We've been told the aerospace industry didn't suffer as much as many industries in the recession, and that growth is in the cards. Speakers at the Aerospace Alliance Summit in Sandestin, Fla., in September pointed that out, and said the region has to get ready, notably in making sure it has the workers. An Airbus official said there would be a worldwide demand for 26,000 new commercial aircraft, and an official from GE Aviation pointed out that the company is opening new facilities in Mississippi and Alabama because of the backlog and expected growth.

The Dubai Air Show during the week underscores that prediction of growth.

The United Arab Emirates ordered 50 aircraft powered by two GE90-115B engines. GE Aviation officials said the order will have an impact on multiple GE Aviation operations nationwide, including the 258-worker GE Aviation plant in Batesville, Miss., who manufacture composite engine parts -- fan stator, acoustic panels and fan platforms -- for the GE90. GE Aviation is also building a composite engine parts facility in Hattiesburg, Miss., and Auburn, Ala.

Because of increased demand, the Goodrich Aerostructures plant in Foley, Ala., hosted a job fair over Saturday to find workers to construct housing for Airbus engines. Baldwin County’s largest industrial employer, with 800 employees at the site, Goodrich is looking to hire 40 workers who have experience in heavy construction, automotive, sheet metal or heating/air conditioning. The Mobile Press-Register reports that in the apprenticeship, workers would learn to construct a nacelle, the cover housing that encases the engine for the Airbus A320. The new jobs came about because of increased demand.

And one more indicator came through ECN Magazine during the week. It reported that North Eastern Aeronautical Company Inc., NEANY, plans to open a new office in Niceville, Fla. The research, design, test and evaluation firm specializes in unmanned aerial systems, intelligence, surveillance and reconnaissance, sensors and electro-optics. It also has offices in Patuxent River, Md., Arlington, Va., and Scottsdale, Ariz.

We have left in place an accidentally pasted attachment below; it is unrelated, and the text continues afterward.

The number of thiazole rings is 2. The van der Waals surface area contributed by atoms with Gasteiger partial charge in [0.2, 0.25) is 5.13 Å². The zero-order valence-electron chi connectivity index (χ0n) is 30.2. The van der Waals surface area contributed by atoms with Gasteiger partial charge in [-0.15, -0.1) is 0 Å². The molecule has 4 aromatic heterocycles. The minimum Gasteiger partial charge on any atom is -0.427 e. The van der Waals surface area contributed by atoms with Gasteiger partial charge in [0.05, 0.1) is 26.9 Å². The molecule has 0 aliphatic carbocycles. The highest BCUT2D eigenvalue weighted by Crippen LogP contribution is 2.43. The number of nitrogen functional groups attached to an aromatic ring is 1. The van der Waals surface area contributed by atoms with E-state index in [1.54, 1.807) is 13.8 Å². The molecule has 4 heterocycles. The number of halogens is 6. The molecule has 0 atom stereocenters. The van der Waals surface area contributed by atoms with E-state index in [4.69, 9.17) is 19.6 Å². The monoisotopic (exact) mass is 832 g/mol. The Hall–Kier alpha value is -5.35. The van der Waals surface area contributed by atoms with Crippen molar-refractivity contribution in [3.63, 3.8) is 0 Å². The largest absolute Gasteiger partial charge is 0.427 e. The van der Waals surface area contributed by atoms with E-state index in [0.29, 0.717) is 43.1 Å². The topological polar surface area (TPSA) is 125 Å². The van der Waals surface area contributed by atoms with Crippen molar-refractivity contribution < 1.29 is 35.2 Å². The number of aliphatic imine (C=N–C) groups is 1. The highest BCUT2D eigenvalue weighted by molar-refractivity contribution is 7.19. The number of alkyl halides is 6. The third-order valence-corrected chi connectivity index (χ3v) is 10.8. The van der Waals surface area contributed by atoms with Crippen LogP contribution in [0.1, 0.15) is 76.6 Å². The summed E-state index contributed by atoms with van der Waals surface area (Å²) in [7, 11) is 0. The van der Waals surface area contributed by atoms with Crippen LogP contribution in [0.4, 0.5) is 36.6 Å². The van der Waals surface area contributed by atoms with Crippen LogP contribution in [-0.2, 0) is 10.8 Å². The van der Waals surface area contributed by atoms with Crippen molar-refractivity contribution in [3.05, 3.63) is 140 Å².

"With Eglin and Tyndall Air Force Bases, the Pensacola Naval Air Station, and numerous universities all located in the panhandle, I believe the area is a perfect fit for NEANY," said company president Steven Steptoe.

Engineers at NASA's John C. Stennis Space Center , Miss., conducted a test firing on an Aerojet AJ26 flight engine late in the week at the E-1 Test Stand. Orbital Sciences Corp. is testing the engines for commercial cargo missions to the International Space Station. (Post)

AJ26 engines will be used to power Orbital's Taurus II rocket. Orbital is part of NASA's Commercial Orbital Transportation Services contract. After the engines are tested, inspected and the test data is reviewed, the engines are shipped to the Wallops Flight Facility launch site in Virginia for installation on the Taurus II rocket.

- NASA is one of the best places to work in the federal government, according to a survey
released during the week. NASA, which has operations at Stennis Space Center, Miss., and Michoud Assembly Facility, New Orleans, is ranked No. 5 among 308 federal agencies.

NASA Administrator Charles Bolden acknowledge Stennis Space Center, ranked second overall among the federal organizations. "I'm particularly proud that Stennis was ranked first in the government for employee empowerment, fairness and support for diversity," Bolden said.